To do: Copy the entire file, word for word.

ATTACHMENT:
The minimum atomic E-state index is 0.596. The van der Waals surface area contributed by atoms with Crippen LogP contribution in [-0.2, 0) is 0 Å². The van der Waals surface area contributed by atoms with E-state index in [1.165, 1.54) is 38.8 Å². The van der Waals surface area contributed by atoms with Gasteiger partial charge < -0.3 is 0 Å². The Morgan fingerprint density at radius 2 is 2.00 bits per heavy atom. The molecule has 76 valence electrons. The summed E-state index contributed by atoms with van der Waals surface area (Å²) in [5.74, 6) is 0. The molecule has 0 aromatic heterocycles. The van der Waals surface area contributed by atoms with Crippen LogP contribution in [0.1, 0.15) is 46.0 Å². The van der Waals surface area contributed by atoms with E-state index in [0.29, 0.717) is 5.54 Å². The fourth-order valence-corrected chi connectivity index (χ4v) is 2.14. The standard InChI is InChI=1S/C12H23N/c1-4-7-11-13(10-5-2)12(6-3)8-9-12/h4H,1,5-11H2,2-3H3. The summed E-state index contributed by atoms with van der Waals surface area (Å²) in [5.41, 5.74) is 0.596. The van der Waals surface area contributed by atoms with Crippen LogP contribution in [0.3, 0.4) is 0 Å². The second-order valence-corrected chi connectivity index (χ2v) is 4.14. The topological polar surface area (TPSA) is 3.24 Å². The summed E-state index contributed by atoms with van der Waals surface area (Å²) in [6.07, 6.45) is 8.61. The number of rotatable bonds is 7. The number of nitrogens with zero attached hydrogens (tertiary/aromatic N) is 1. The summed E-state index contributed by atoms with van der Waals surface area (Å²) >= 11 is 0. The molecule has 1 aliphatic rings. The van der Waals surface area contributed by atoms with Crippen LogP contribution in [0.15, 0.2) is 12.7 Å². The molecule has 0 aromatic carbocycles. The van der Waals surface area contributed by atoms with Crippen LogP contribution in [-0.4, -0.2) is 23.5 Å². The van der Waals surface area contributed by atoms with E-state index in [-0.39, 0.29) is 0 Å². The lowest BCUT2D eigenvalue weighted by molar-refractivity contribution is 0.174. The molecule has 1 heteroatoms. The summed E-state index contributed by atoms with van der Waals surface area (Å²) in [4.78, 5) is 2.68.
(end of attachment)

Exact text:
The minimum atomic E-state index is 0.596. The van der Waals surface area contributed by atoms with Crippen LogP contribution in [-0.2, 0) is 0 Å². The van der Waals surface area contributed by atoms with E-state index in [1.165, 1.54) is 38.8 Å². The van der Waals surface area contributed by atoms with Gasteiger partial charge < -0.3 is 0 Å². The Morgan fingerprint density at radius 2 is 2.00 bits per heavy atom. The molecule has 76 valence electrons. The summed E-state index contributed by atoms with van der Waals surface area (Å²) in [5.74, 6) is 0. The molecule has 0 aromatic heterocycles. The van der Waals surface area contributed by atoms with Crippen LogP contribution in [0.1, 0.15) is 46.0 Å². The van der Waals surface area contributed by atoms with E-state index in [0.29, 0.717) is 5.54 Å². The fourth-order valence-corrected chi connectivity index (χ4v) is 2.14. The standard InChI is InChI=1S/C12H23N/c1-4-7-11-13(10-5-2)12(6-3)8-9-12/h4H,1,5-11H2,2-3H3. The summed E-state index contributed by atoms with van der Waals surface area (Å²) in [5.41, 5.74) is 0.596. The van der Waals surface area contributed by atoms with Crippen LogP contribution in [0.3, 0.4) is 0 Å². The second-order valence-corrected chi connectivity index (χ2v) is 4.14. The topological polar surface area (TPSA) is 3.24 Å². The summed E-state index contributed by atoms with van der Waals surface area (Å²) in [6.07, 6.45) is 8.61. The number of rotatable bonds is 7. The number of nitrogens with zero attached hydrogens (tertiary/aromatic N) is 1. The summed E-state index contributed by atoms with van der Waals surface area (Å²) >= 11 is 0. The molecule has 1 aliphatic rings. The van der Waals surface area contributed by atoms with Crippen LogP contribution in [0.15, 0.2) is 12.7 Å². The molecule has 0 aromatic carbocycles. The van der Waals surface area contributed by atoms with Crippen LogP contribution in [-0.4, -0.2) is 23.5 Å². The van der Waals surface area contributed by atoms with E-state index in [-0.39, 0.29) is 0 Å². The lowest BCUT2D eigenvalue weighted by molar-refractivity contribution is 0.174. The molecule has 1 heteroatoms. The summed E-state index contributed by atoms with van der Waals surface area (Å²) in [4.78, 5) is 2.68.